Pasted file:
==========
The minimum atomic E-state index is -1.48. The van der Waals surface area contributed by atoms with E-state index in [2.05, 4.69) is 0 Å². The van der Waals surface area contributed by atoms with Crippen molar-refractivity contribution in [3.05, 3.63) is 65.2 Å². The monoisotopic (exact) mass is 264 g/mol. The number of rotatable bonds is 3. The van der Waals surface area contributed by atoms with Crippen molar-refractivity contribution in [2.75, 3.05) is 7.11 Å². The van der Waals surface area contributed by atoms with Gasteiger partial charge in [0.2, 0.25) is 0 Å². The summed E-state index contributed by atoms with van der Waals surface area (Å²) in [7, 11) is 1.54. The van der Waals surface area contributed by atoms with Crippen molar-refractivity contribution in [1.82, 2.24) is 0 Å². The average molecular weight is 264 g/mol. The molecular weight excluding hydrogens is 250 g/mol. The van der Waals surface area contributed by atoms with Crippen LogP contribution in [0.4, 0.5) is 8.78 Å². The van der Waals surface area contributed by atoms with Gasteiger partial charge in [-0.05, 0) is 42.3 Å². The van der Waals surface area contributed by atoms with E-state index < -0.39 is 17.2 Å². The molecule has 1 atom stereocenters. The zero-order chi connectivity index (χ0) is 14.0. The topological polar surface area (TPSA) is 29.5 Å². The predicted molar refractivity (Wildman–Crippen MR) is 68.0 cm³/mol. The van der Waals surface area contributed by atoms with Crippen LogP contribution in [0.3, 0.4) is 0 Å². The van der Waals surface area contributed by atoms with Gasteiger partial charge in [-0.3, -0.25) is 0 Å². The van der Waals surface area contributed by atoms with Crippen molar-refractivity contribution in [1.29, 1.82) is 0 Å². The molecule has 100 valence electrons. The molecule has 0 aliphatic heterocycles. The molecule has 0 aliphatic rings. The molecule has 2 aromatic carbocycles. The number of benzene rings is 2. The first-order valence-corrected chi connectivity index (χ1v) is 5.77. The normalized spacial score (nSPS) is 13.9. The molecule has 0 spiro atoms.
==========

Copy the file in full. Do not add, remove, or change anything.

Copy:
The minimum atomic E-state index is -1.48. The van der Waals surface area contributed by atoms with E-state index in [2.05, 4.69) is 0 Å². The van der Waals surface area contributed by atoms with Crippen molar-refractivity contribution in [3.05, 3.63) is 65.2 Å². The monoisotopic (exact) mass is 264 g/mol. The number of rotatable bonds is 3. The van der Waals surface area contributed by atoms with Crippen molar-refractivity contribution in [2.75, 3.05) is 7.11 Å². The van der Waals surface area contributed by atoms with Gasteiger partial charge in [0.2, 0.25) is 0 Å². The summed E-state index contributed by atoms with van der Waals surface area (Å²) in [7, 11) is 1.54. The van der Waals surface area contributed by atoms with Crippen molar-refractivity contribution in [1.82, 2.24) is 0 Å². The average molecular weight is 264 g/mol. The molecular weight excluding hydrogens is 250 g/mol. The van der Waals surface area contributed by atoms with Crippen LogP contribution in [0.4, 0.5) is 8.78 Å². The van der Waals surface area contributed by atoms with Gasteiger partial charge in [-0.05, 0) is 42.3 Å². The van der Waals surface area contributed by atoms with E-state index < -0.39 is 17.2 Å². The molecule has 1 atom stereocenters. The zero-order chi connectivity index (χ0) is 14.0. The topological polar surface area (TPSA) is 29.5 Å². The predicted molar refractivity (Wildman–Crippen MR) is 68.0 cm³/mol. The van der Waals surface area contributed by atoms with Crippen LogP contribution in [0.3, 0.4) is 0 Å². The van der Waals surface area contributed by atoms with Gasteiger partial charge in [-0.3, -0.25) is 0 Å². The van der Waals surface area contributed by atoms with Crippen molar-refractivity contribution in [1.29, 1.82) is 0 Å². The molecule has 100 valence electrons. The molecule has 0 aliphatic heterocycles. The molecule has 0 aliphatic rings. The molecule has 2 aromatic carbocycles. The number of benzene rings is 2. The first-order valence-corrected chi connectivity index (χ1v) is 5.77. The normalized spacial score (nSPS) is 13.9. The molecule has 0 spiro atoms.